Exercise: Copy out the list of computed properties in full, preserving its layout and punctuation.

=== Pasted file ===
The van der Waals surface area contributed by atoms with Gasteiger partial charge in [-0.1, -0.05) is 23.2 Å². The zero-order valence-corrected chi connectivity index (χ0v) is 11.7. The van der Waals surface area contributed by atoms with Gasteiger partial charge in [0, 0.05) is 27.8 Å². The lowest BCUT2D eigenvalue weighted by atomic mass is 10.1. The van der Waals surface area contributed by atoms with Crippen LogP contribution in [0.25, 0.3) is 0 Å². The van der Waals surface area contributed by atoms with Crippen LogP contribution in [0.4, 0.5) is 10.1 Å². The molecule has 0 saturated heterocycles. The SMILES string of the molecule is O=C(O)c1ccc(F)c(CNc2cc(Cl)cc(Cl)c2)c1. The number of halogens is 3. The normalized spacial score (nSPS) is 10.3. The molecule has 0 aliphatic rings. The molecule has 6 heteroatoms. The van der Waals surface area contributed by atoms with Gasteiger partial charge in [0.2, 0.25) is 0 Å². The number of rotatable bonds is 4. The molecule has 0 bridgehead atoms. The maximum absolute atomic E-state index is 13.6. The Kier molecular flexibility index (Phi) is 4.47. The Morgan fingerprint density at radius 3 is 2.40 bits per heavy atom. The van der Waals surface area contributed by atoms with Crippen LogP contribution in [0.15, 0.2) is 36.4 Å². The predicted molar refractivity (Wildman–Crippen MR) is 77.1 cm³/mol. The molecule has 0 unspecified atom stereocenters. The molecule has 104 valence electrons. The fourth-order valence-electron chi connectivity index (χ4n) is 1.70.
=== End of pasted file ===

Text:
The van der Waals surface area contributed by atoms with Gasteiger partial charge in [-0.1, -0.05) is 23.2 Å². The zero-order valence-corrected chi connectivity index (χ0v) is 11.7. The van der Waals surface area contributed by atoms with Gasteiger partial charge in [0, 0.05) is 27.8 Å². The lowest BCUT2D eigenvalue weighted by atomic mass is 10.1. The van der Waals surface area contributed by atoms with Crippen LogP contribution in [0.25, 0.3) is 0 Å². The van der Waals surface area contributed by atoms with Crippen LogP contribution in [0.4, 0.5) is 10.1 Å². The molecule has 0 saturated heterocycles. The SMILES string of the molecule is O=C(O)c1ccc(F)c(CNc2cc(Cl)cc(Cl)c2)c1. The number of halogens is 3. The normalized spacial score (nSPS) is 10.3. The molecule has 0 aliphatic rings. The molecule has 6 heteroatoms. The van der Waals surface area contributed by atoms with Gasteiger partial charge in [0.2, 0.25) is 0 Å². The number of rotatable bonds is 4. The molecule has 0 bridgehead atoms. The maximum absolute atomic E-state index is 13.6. The Kier molecular flexibility index (Phi) is 4.47. The Morgan fingerprint density at radius 3 is 2.40 bits per heavy atom. The van der Waals surface area contributed by atoms with Crippen LogP contribution in [0.15, 0.2) is 36.4 Å². The predicted molar refractivity (Wildman–Crippen MR) is 77.1 cm³/mol. The molecule has 0 unspecified atom stereocenters. The molecule has 104 valence electrons. The fourth-order valence-electron chi connectivity index (χ4n) is 1.70.